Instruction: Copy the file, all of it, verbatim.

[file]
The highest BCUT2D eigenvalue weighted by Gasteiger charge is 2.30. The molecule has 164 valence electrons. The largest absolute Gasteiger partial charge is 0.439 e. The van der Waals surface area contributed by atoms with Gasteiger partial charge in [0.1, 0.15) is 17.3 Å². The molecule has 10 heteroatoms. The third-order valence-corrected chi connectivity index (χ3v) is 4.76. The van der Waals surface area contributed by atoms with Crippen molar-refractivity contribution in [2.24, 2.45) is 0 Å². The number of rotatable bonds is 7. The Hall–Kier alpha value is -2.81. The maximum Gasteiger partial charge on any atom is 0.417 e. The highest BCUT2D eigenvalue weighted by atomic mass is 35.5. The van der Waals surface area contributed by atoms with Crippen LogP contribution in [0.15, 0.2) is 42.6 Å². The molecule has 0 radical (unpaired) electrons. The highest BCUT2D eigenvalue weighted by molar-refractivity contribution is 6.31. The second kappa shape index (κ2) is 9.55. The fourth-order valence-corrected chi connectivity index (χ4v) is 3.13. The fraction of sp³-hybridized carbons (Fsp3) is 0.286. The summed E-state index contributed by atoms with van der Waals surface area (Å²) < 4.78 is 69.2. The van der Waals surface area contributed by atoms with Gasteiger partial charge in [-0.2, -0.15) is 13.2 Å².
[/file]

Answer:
The highest BCUT2D eigenvalue weighted by Gasteiger charge is 2.30. The molecule has 164 valence electrons. The largest absolute Gasteiger partial charge is 0.439 e. The van der Waals surface area contributed by atoms with Gasteiger partial charge in [0.1, 0.15) is 17.3 Å². The molecule has 10 heteroatoms. The third-order valence-corrected chi connectivity index (χ3v) is 4.76. The van der Waals surface area contributed by atoms with Crippen molar-refractivity contribution in [2.24, 2.45) is 0 Å². The number of rotatable bonds is 7. The Hall–Kier alpha value is -2.81. The maximum Gasteiger partial charge on any atom is 0.417 e. The highest BCUT2D eigenvalue weighted by atomic mass is 35.5. The van der Waals surface area contributed by atoms with Crippen LogP contribution in [0.15, 0.2) is 42.6 Å². The molecule has 0 radical (unpaired) electrons. The highest BCUT2D eigenvalue weighted by molar-refractivity contribution is 6.31. The second kappa shape index (κ2) is 9.55. The fourth-order valence-corrected chi connectivity index (χ4v) is 3.13. The fraction of sp³-hybridized carbons (Fsp3) is 0.286. The summed E-state index contributed by atoms with van der Waals surface area (Å²) < 4.78 is 69.2. The van der Waals surface area contributed by atoms with Gasteiger partial charge in [-0.2, -0.15) is 13.2 Å².